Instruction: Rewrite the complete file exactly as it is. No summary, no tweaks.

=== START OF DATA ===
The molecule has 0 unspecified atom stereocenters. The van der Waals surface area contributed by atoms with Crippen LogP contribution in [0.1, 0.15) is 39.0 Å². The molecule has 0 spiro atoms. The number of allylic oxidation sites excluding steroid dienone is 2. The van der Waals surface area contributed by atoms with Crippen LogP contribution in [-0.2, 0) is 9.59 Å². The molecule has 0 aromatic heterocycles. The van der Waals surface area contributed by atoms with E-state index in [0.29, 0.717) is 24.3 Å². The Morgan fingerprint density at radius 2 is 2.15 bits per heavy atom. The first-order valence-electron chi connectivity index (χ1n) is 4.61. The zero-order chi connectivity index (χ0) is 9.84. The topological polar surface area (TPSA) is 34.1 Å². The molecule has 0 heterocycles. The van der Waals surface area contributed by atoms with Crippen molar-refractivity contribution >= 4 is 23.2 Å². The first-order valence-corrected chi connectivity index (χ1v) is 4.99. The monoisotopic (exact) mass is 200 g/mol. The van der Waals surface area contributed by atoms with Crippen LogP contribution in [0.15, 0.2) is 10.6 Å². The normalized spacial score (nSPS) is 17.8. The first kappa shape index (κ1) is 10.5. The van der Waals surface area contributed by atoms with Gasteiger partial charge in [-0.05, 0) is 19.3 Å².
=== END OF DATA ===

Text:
The molecule has 0 unspecified atom stereocenters. The van der Waals surface area contributed by atoms with Crippen LogP contribution in [0.1, 0.15) is 39.0 Å². The molecule has 0 spiro atoms. The number of allylic oxidation sites excluding steroid dienone is 2. The van der Waals surface area contributed by atoms with Crippen LogP contribution in [-0.2, 0) is 9.59 Å². The molecule has 0 aromatic heterocycles. The van der Waals surface area contributed by atoms with E-state index in [0.29, 0.717) is 24.3 Å². The Morgan fingerprint density at radius 2 is 2.15 bits per heavy atom. The first-order valence-electron chi connectivity index (χ1n) is 4.61. The zero-order chi connectivity index (χ0) is 9.84. The topological polar surface area (TPSA) is 34.1 Å². The molecule has 0 heterocycles. The van der Waals surface area contributed by atoms with Crippen molar-refractivity contribution >= 4 is 23.2 Å². The first-order valence-corrected chi connectivity index (χ1v) is 4.99. The monoisotopic (exact) mass is 200 g/mol. The van der Waals surface area contributed by atoms with Crippen LogP contribution in [0.15, 0.2) is 10.6 Å². The normalized spacial score (nSPS) is 17.8. The first kappa shape index (κ1) is 10.5. The van der Waals surface area contributed by atoms with Gasteiger partial charge in [-0.05, 0) is 19.3 Å².